More than just a hardware
as fast as 100–200 cycles per second rather than the 3–4 cycle synth with knobs on, Arturia’s
used for vibrato. If the speed of the LFO’s then modulated by Origin is the culmination of
another component (another LFO, for example, or an envelope ten years’ experience
developing some of the
generator) the results are even more complex and interesting most well-respected software
to the ear. synths. Origin’s architecture
This extreme ‘audio frequency’ modulation is carried is based on the ‘modular’
components of Arturia’s
through to two other key synthesis techniques – ring software synths – albeit a
modulation and FM (frequency modulation). Ring modulation Moog filter, for example, or an
principally involves modulating the amplitude of one oscillator ARP oscillator – which can be
patched together to create
with the output of another. The result is an output that contains your own sounds. Given the
harmonics based on the sum and difference of the two processing power involved,
oscillators. In short, this means that two separately pitched it’s no surprise that Origin has
two TigerSHARC processors.
oscillators will produce an output with a complex series
of overtones, which is a great way of creating bell-like sounds Waldorf Blofeld, £349
or abstract synth effects. Hand in Hand 01752 696633
Rather than modulating amplitude, FM synthesis varies the Having disappeared for a few
years, Waldorf is back with its
pitch of a destination oscillator (called the carrier) using latest take on the hardware
another oscillator running in the audio spectrum (called the synth – the Blofeld. Despite its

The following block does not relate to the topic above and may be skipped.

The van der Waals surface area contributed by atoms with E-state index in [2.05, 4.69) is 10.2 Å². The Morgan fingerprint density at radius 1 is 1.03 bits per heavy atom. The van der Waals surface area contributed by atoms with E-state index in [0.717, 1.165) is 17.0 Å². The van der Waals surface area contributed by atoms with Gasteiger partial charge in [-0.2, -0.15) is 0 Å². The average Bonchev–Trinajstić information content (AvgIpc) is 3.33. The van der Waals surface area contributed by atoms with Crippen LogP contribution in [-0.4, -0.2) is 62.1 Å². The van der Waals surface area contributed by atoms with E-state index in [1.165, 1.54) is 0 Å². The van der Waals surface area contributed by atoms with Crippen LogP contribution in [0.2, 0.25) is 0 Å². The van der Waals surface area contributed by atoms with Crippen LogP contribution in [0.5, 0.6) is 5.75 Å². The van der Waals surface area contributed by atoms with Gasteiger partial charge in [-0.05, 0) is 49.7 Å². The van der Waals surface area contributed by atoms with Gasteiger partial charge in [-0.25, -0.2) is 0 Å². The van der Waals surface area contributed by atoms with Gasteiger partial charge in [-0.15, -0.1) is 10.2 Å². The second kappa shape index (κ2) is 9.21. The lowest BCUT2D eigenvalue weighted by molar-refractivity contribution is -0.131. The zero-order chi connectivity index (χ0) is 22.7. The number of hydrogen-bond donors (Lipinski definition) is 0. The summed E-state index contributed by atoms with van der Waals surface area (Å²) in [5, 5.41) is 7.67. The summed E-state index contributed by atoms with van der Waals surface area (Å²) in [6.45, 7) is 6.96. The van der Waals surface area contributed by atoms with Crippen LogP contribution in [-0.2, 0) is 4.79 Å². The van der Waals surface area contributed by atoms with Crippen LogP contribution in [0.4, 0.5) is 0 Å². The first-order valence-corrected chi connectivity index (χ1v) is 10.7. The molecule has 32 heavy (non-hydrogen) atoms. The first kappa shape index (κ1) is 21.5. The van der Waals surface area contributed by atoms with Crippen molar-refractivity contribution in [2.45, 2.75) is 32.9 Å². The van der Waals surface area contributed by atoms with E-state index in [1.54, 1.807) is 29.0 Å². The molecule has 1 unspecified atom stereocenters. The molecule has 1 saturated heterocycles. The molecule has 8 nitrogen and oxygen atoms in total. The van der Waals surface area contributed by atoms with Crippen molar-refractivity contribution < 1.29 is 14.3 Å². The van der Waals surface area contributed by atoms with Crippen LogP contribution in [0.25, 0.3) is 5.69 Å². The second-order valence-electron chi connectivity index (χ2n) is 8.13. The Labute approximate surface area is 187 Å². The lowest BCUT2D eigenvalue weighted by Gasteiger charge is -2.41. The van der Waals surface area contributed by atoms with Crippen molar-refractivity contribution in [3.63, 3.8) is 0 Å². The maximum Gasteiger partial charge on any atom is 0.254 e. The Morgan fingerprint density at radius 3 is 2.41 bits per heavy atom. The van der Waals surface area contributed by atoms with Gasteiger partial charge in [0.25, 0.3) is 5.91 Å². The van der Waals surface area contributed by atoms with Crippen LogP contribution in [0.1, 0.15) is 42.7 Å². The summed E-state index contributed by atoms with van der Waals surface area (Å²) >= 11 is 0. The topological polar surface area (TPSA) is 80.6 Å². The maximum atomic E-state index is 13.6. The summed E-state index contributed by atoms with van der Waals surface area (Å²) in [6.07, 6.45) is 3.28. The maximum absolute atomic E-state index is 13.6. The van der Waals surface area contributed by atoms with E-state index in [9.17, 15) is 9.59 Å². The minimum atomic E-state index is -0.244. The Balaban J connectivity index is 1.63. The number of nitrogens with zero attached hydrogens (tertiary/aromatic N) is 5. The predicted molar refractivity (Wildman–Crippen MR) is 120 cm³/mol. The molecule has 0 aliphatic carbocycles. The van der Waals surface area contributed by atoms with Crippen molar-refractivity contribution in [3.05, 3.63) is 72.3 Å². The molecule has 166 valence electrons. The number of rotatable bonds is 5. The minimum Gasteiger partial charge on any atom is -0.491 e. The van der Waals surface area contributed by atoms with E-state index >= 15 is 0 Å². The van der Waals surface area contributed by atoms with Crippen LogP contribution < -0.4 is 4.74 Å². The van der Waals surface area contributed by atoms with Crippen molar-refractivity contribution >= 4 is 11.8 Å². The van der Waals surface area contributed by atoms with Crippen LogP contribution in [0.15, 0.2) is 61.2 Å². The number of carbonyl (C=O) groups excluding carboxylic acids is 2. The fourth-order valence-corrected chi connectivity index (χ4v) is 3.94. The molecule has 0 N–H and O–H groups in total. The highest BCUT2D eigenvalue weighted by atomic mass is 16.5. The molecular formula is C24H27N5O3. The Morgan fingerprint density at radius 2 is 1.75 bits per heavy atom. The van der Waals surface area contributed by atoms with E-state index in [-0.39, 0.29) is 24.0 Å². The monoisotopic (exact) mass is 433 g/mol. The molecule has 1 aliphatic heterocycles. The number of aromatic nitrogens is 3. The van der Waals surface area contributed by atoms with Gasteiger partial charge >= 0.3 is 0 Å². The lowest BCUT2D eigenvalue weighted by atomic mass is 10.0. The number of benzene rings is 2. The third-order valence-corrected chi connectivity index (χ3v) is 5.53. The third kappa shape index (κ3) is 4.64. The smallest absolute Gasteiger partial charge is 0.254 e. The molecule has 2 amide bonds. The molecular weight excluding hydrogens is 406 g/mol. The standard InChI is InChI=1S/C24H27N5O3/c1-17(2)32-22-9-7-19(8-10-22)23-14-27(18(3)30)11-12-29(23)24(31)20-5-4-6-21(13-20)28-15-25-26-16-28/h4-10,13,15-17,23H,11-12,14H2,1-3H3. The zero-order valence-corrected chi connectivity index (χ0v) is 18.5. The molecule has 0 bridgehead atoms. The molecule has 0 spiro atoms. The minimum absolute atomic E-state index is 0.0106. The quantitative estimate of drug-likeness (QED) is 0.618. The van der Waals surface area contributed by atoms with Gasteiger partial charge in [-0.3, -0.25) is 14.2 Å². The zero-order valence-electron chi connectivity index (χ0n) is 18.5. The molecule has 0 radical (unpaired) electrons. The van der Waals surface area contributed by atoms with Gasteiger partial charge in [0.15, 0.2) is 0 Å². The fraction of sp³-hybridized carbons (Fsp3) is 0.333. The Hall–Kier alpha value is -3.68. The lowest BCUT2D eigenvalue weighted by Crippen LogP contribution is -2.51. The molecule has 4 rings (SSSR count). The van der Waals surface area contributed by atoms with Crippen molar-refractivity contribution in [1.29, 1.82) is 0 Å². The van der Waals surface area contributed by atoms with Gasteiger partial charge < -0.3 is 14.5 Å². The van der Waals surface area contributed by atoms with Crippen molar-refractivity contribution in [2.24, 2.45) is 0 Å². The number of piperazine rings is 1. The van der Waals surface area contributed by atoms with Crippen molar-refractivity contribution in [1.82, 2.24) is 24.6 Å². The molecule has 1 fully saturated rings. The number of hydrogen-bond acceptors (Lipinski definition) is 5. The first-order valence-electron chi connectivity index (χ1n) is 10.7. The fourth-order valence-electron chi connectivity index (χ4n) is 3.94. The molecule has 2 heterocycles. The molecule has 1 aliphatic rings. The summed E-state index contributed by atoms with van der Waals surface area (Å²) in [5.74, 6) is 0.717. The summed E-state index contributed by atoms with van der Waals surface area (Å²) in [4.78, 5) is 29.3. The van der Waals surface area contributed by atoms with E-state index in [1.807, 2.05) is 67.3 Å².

modulator). Again, the result is additional harmonics, with the small size, Blofeld has plenty
of muscle behind it and
precise qualities of the harmonics based on both the tuning sounds every bit as good as
relationship between the two oscillators and the relative the MicroWave XT, Pulse and
amplitude or strength of the ‘modulator’ oscillator. Although Q synthesizers produced by
Waldorf in the late 90s. If
you’ll need to turn to something like Native Instruments’ FM8 to you’re a fan of hard-hitting
fully explore the potential of FM synthesis, it’s still well worth Techniques such as FM synthesis enable you to create some
sounds, shifting metallic pads
injecting small doses of FM using the more rudimentary FM unusual bell-like harmonics that are a useful contrast to or chunky synth bass, Blofeld
traditional subtractive waveforms. is worth a closer look. Also
features found in software synthesizers like Reason’s Thor. look out for Largo, which
presents the same signature
sound in virtual form.

STEP-BY-STEP Creating an aggressive sync-sweep lead sound with the Prophet V

PITCH MATTERS CUTTING OFF SLAVE DRIVING


1 For the oscillator sync effect to be noticeable, we
first need to configure the pitch of oscillator A to
2 Leave cutoff at its highest setting and set the Env
Amt to 0 so that the filter envelope doesn’t affect
3 With the pitch sweep in place, activate the Sync
control on oscillator A. This ‘slaves’ its pitch to
be controlled by the filter envelope. You can achieve this in the filter. Next, adjust the envelope, setting a slow attack oscillator B, with the rise in pitch on oscillator A now
the Poly-Mod section by raising the Filter Env amount and and decay, no sustain and medium release. The pitch of creating an timbral sweeping effect as the waveform is
selecting Freq A as the destination. oscillator A should now sweep up and down. retriggered by oscillator B

www.musictechmag.co.uk MusicTech MAGAZINE September 2009 29